- Directs the Secretary of Defense (DOD) to ensure that any such changes are carried out consistently and uniformly across the military departments using specified criteria, including that: (1) the original discharge was based on the policy of Don't Ask Don't Tell (as in effect before it was repealed pursuant to the Don't Ask, Don't Tell Repeal Act of 2010) or a similar earlier policy; and (2) the discharge characterization will be changed if, with respect to the original discharge, there were no aggravating circumstances, such as misconduct, that would have independently led to any discharge characterization except honorable.
- Prohibits "aggravating circumstances" from including: (1) an offense of sodomy committed by the member against a consenting person of the same sex; or (2) statements, consensual sexual conduct, or consensual acts relating to sexual orientation or identity, or the disclosure of such statements, conduct, or acts, that were prohibited at the time of discharge but that became permitted after such discharge.
- Directs the Secretary of each military department to ensure that oral historians of the department: (1) review discharges between World War II and September 2011 based on sexual orientation, and (2) receive oral testimony of individuals who personally experienced discrimination and discharge because of actual or perceived sexual orientation so that such testimony may serve as an official record of such discriminatory policies and their impact on American lives.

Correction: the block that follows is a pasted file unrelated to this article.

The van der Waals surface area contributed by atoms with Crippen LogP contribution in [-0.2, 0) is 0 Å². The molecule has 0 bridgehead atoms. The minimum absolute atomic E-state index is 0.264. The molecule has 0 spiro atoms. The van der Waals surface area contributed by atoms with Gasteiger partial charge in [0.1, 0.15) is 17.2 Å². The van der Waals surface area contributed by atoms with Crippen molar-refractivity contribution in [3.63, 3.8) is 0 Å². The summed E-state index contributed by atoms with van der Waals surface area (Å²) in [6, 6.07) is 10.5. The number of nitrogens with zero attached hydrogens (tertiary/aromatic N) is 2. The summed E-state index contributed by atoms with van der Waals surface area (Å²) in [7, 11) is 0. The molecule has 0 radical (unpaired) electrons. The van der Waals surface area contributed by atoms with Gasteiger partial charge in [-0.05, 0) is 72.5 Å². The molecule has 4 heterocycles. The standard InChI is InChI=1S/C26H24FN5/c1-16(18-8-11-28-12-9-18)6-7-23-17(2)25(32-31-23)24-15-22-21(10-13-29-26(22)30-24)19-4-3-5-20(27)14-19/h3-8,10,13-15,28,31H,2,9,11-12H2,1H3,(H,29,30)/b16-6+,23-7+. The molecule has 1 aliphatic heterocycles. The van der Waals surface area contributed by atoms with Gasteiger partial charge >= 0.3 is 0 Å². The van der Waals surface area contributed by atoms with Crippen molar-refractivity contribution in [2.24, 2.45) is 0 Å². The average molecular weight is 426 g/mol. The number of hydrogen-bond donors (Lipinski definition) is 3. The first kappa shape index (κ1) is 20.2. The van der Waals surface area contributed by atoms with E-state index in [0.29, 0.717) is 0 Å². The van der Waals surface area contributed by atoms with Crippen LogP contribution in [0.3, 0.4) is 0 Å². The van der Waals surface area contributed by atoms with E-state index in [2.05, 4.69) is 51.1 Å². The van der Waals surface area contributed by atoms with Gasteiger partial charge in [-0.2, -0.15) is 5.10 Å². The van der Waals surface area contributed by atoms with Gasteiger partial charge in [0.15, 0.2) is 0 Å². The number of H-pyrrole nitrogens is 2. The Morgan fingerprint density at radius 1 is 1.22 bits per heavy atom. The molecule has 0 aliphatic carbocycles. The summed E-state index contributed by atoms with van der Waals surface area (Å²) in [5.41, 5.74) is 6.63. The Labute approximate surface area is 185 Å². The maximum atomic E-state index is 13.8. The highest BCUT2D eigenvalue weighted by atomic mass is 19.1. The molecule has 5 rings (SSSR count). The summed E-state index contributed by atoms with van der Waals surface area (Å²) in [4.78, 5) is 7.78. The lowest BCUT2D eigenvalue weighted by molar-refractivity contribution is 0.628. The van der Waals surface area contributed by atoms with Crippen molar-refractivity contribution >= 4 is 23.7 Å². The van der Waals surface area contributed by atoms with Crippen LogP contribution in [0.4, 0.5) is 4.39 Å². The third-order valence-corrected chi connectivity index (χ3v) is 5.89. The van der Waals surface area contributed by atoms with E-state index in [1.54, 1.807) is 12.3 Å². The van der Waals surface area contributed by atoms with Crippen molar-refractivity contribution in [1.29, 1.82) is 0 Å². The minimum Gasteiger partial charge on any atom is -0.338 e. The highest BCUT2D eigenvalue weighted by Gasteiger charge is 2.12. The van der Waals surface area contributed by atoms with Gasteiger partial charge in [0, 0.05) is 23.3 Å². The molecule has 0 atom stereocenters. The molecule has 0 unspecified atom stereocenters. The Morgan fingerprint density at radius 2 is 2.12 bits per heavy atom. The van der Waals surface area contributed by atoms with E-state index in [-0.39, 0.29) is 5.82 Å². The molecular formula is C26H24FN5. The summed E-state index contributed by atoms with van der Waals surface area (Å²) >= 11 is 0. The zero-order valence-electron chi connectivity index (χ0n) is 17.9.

- Requires the reissuance of specified military personnel records and discharge forms in a manner that shall not reflect the sexual orientation of the member.
- Amends the Uniform Code of Military Justice to remove from the offense of sodomy specified activity referred to as unnatural carnal copulation with another person of the same or opposite sex.
Cosponsored HR 2523: Respect for Marriage Act (113th Congress)
- Respect for Marriage Act - Amends the Defense of Marriage Act to repeal a provision that prohibited a state, territory, possession, or Indian tribe from being required to recognize any public act, record, or judicial proceeding of any other state, territory, possession, or tribe respecting a same sex marriage.
- Amends the federal rules of construction added by such Act concerning the definitions of "marriage" and "spouse" to provide that, for purposes of any federal law in which marital status is a factor, an individual shall be considered married if that individual's marriage is valid in the state where the marriage was entered into or, in the case of a marriage entered into outside any state, if the marriage is valid in the place where entered into and the marriage could have been entered into in a state. Removes the definition of "spouse" (currently, a person of the opposite sex who is a husband or a wife).